In the final instalment of our four-part series of articles marking Domestic Violence Awareness Month, Advertiser reporter Polly Albany-Ward spoke to three people from Croydon whose lives have been changed forever by the physical and psychological abuse they have suffered at the hands of their partners. The victims' names have been changed in order to protect their identities. However, the three women have escaped their tormentors and are looking to move on with the rest of their lives...
LAURA has been in two abusive relationships. Abuse crept into her first relationship undetected and she denied it to everyone, including herself, for four years...
LAURA, who is 34, met her ex-partner when she was a student. "He swept me off my feet and made me feel like the only girl in the world," she said.
The abuse began with jealousy. Laura said the first time he beat her, six months into the relationship, he cried and told her it was because he loved her.
But then he started hitting Laura for being too long at the supermarket or phoning her family when he wasn't there. He always told her it was because she had done something wrong.
"By the second year of our relationship the beatings were just a regular everyday occurrence," she said. "He started saying that he couldn't bear for me to be at work all day because he knows what men are like and they would all be trying to flirt and I was too friendly."
She drank and became addicted to painkillers to dull the agony of the beatings. After four years she discovered her ex had cheated on her and run up debts in her name. She could not cope any more.
"He had attacked me so many times I prayed the next time would be the last and he would kill me once and for all," she said.
One night, Laura hid her ex's keys so he could not lock her in the house when he went out. When he came home he tried to batter the door down but passers-by called the police who sent him away.
He stalked her until she met her next partner. This man abused Laura emotionally so she did not know it was happening, and eventually she was sectioned under the Mental Health Act and placed on medication.
"I found it very hard to trust people," said Laura. "I would constantly argue with people, then spend my time at home crying and trying to commit suicide."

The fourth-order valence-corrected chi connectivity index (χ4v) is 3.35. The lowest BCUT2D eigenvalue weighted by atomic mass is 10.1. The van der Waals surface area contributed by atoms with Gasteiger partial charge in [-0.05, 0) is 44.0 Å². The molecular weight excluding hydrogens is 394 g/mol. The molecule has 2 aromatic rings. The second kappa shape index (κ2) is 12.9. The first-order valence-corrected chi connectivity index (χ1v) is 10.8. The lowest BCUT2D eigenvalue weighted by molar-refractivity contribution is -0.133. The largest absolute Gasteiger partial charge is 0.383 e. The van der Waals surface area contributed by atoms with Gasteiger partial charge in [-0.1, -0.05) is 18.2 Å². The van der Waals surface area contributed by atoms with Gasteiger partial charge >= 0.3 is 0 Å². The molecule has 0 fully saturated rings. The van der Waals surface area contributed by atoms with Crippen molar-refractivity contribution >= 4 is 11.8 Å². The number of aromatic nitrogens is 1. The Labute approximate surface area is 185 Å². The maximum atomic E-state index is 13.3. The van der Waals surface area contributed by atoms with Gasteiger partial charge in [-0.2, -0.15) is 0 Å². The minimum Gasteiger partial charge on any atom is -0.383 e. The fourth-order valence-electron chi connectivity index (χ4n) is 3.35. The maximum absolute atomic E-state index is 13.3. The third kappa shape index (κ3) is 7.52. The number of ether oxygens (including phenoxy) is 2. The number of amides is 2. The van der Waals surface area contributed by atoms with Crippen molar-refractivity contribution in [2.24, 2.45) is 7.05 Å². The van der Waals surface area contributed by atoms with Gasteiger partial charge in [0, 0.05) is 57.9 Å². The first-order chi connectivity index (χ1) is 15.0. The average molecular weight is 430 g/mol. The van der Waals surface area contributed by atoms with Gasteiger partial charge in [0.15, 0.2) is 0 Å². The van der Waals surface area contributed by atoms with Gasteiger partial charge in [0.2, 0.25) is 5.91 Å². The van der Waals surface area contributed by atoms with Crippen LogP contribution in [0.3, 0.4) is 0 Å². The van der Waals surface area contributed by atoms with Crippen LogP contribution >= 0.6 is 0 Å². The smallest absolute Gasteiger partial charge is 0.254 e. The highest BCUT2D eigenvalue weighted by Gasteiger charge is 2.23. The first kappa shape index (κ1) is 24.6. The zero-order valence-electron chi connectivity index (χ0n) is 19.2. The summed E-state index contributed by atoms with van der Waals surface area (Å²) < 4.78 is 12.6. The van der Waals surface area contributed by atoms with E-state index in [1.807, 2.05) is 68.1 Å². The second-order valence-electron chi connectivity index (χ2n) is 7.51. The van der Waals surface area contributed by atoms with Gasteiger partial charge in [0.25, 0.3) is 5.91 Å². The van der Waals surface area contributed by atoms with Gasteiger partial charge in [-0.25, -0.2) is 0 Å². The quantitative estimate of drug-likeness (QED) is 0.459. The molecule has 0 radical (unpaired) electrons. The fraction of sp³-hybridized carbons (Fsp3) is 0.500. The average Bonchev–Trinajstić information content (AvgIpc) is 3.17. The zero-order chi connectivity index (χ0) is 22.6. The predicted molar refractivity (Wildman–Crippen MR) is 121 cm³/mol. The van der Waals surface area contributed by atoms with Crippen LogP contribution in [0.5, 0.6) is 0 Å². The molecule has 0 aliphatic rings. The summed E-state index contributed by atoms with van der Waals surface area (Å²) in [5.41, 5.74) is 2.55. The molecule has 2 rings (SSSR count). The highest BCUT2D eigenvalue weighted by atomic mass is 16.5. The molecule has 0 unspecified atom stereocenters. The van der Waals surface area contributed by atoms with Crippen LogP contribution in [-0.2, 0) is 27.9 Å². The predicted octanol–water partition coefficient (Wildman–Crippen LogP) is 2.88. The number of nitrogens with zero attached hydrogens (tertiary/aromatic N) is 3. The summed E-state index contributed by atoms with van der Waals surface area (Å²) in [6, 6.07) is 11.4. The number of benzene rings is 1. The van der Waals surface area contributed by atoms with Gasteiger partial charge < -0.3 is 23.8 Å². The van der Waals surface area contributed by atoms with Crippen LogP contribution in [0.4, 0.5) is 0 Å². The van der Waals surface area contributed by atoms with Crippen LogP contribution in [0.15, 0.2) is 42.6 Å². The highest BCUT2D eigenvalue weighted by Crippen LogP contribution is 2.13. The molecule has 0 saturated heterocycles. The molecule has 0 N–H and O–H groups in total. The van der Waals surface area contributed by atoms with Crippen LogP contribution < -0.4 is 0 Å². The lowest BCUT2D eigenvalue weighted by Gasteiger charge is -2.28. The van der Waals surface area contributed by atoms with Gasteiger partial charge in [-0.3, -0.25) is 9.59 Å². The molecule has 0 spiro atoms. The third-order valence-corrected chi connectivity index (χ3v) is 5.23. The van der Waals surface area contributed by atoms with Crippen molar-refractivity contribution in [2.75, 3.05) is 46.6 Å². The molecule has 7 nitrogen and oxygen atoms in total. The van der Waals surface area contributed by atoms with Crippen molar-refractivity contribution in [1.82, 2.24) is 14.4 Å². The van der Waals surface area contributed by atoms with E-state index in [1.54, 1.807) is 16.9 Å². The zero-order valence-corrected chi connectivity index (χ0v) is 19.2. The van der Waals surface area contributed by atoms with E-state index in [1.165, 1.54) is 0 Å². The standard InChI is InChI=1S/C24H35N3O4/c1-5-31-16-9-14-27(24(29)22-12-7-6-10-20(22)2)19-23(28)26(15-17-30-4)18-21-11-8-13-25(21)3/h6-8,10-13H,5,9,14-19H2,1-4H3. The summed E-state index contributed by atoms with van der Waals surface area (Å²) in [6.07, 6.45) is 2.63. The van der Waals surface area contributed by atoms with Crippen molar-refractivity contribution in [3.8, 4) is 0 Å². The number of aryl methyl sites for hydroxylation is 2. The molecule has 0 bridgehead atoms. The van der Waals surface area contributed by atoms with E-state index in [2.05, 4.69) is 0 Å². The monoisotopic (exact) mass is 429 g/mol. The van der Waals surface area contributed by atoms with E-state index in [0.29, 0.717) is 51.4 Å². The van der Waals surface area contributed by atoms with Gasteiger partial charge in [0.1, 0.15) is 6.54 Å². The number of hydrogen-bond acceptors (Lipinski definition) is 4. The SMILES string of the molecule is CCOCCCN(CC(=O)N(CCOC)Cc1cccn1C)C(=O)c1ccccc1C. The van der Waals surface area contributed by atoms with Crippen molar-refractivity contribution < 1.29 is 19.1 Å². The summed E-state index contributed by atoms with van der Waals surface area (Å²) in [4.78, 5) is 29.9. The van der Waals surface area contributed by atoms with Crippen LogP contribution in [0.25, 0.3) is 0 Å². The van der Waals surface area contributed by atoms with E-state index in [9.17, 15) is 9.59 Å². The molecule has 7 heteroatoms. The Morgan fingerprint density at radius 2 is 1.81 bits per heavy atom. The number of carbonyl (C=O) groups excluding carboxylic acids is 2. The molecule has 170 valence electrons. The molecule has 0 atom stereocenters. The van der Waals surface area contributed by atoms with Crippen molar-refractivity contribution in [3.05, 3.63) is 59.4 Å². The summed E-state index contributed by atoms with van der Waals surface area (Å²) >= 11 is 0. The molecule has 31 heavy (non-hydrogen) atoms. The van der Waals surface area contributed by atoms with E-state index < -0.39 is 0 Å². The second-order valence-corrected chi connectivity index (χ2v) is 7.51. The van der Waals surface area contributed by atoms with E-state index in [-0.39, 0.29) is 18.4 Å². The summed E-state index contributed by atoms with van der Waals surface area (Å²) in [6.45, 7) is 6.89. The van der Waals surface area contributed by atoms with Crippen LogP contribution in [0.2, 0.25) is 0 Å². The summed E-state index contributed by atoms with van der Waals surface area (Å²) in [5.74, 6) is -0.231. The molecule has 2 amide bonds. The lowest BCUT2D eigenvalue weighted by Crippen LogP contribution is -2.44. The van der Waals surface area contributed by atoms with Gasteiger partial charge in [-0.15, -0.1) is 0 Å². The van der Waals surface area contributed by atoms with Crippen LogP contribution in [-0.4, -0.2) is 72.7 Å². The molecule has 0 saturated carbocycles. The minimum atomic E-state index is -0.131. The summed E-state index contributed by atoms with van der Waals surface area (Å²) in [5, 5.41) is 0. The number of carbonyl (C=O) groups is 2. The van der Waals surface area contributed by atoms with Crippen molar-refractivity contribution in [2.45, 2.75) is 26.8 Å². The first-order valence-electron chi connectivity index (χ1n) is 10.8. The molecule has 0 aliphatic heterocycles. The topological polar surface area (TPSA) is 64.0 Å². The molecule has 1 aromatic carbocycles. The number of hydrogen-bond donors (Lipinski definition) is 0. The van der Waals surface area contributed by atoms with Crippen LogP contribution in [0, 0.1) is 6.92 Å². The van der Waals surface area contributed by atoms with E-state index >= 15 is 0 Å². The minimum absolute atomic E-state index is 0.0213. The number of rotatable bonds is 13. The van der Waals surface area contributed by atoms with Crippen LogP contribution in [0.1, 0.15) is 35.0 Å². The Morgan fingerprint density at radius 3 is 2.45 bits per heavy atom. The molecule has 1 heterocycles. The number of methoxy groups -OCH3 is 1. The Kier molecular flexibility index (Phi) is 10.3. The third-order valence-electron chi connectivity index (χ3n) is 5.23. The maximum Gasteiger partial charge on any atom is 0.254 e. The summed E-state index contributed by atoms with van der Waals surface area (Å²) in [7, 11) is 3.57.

But then Laura went on the Freedom Programme (FP). "It acknowledged my abuse and made it real," said Laura. "It taught me to truly see it was not my fault."
Laura said the FP taught her to deal with abusers and value herself. She began to come off the medication and is studying again.
"I became me again," she said. "Without the FP I would probably be dead or as good as. The FP taught me what a decent man is like and what a decent relationship should be like, so I look forward to having one."
VANESSA met her ex-husband when she was in her early 20s. On her wedding day, two years later, she knew she had made a mistake...
IT WAS when Vanessa challenged her ex on something and he dragged her from the hall, saying: "I do what I want, you're my wife," that she first realised a problem.
She tried to forget it and they had two children, but her ex became more abusive and cheated regularly.
"We got more and more terrified of him," said Vanessa. "It got to the point where I couldn't even speak to my parents on the phone because if I said 'I love you' to them that could spark something."
Vanessa said her ex found faults with everything she said, until she could not talk to anyone.
She said: "He would isolate me. He said 'nobody likes you, you're ugly', so I became paranoid."
One day, Vanessa questioned him on something and he ripped the radiator from the bathroom wall and tried to hit her with it. One of the pipes refused to break but water flooded the bathroom.